64 Seaport Blvd
Boston, MA 02210

11. South Boston (Fort Point): Lolita Cocina & Tequila Bar

253 Summer St, Boston, MA 02210
Spicy tuna chilindrinas at Lolita Fort Point
Spicy tuna chilindrinas at Lolita Fort Point
Rachel Leah Blumenthal for Eater

Lolita has always drawn crowds at its longtime Back Bay location, and now the group behind it (also behind Yvonne’s and Ruka) is going bigger and better with the second Lolita, located in a sprawling, dark hideaway below street level in Fort Point. The attractive space is paired with a solid menu of dishes like hot chicken tacos and seared shrimp Oaxaca — definitely get both of those — not to mention Lolita’s signature cotton candy that comes with the bill. Also important: frozen margaritas, aka “frolitas.”

253 Summer St
Boston, MA 02210

12. Back Bay: Moon Bar

304 Stuart Street, 1st Floor, Boston, MA 02116
Lobster roll and fish tacos at Moon Bar
Lobster roll and fish tacos at Moon Bar
Brian Samuels for Moon Bar

Out in Concord, 80 Thoreau has been serving up sophisticated New American cuisine for the better part of a decade, so Bostonian fans of the restaurant were excited to learn that 80 Thoreau would get a Boston proper sibling. First announced in late 2015, Mooncusser Fish House debuted in Back Bay in summer 2017, harnessing a good deal of 80 Thoreau’s magic and serving it in a stately upstairs space looking out onto the Castle at Park Plaza. It’s certainly worth a visit, but its prices veer into special occasion territory; for many diners, the more fun — and less pricey — option is its casual wine bar on street level, Moon Bar. Eat a lobster roll and drink wine at the bright, triangular bar, and don’t worry about reservations — walk-ins are always accepted.

304 Stuart Street, 1st Floor
Boston, MA 02116

13. Brighton: South of the Clouds

412A Market St, Brighton, MA 02135
Chinese rice noodle soup
A noodle soup at South of the Clouds
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There are very few places to get Yunnan-style rice noodle soups — “crossing the bridge” noodles — in Boston; South of the Clouds is one of them (and the only other local spot to really specialize in the dish is Wen’s Yunnan Noodle & Ramen in Back Bay). South of the Clouds replaced Umai on Market Street over the summer and serves a few different rice noodle soups, as well as appetizers such as five spice roast beef, spicy pork ear, and Chinese yam with blueberry.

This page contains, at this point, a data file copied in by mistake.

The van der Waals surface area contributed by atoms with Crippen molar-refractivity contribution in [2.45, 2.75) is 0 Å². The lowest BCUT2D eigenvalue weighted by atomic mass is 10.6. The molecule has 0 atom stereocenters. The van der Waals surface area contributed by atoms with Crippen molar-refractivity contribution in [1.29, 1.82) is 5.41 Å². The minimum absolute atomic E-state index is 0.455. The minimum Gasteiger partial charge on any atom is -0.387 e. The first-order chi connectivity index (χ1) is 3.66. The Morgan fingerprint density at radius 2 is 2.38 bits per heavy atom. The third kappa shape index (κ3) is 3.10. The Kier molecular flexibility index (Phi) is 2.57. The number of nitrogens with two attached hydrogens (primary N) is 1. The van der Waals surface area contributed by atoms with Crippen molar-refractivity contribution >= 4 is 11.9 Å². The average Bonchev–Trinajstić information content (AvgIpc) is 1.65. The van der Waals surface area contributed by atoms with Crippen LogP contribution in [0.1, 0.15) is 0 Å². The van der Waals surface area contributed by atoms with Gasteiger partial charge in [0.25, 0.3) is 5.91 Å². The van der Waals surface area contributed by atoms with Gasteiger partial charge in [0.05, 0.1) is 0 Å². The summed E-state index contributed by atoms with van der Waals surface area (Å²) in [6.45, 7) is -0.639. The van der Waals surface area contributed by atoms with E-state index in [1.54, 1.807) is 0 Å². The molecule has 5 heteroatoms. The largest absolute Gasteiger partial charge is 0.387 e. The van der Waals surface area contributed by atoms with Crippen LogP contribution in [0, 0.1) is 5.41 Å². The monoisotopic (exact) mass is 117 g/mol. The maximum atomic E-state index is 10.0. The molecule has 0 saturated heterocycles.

412A Market St
Brighton, MA 02135

14. Fenway-Kenmore: Eventide Fenway

1321 Boylston St, Boston, MA 02215
A slab of fried chicken sits on a hamburger bun, topped with iceberg and condiments. It’s served on a tray with paper that reads Eventide.
Fried chicken katsu sandwich at Eventide Fenway
Sarah Storrer for Eater

Probably the most highly anticipated opening of the year, Eventide Fenway is the fast-casual sibling to Portland, Maine’s ultra-popular Eventide Oyster Co. There are brown butter lobster rolls (and brown butter soft serve), plenty of oysters (not to mention fried oyster buns), crudos, lobster stew, a burger, and more. While it’s a low-key, counter-service spot, servers do roam around so that you can place additional orders once you’re settled in. You’re obviously going to need some more oysters and another round of bubbly.

1321 Boylston St
Boston, MA 02215

15. South End: Frenchie Wine Bistro

560 Tremont St, Boston, MA 02118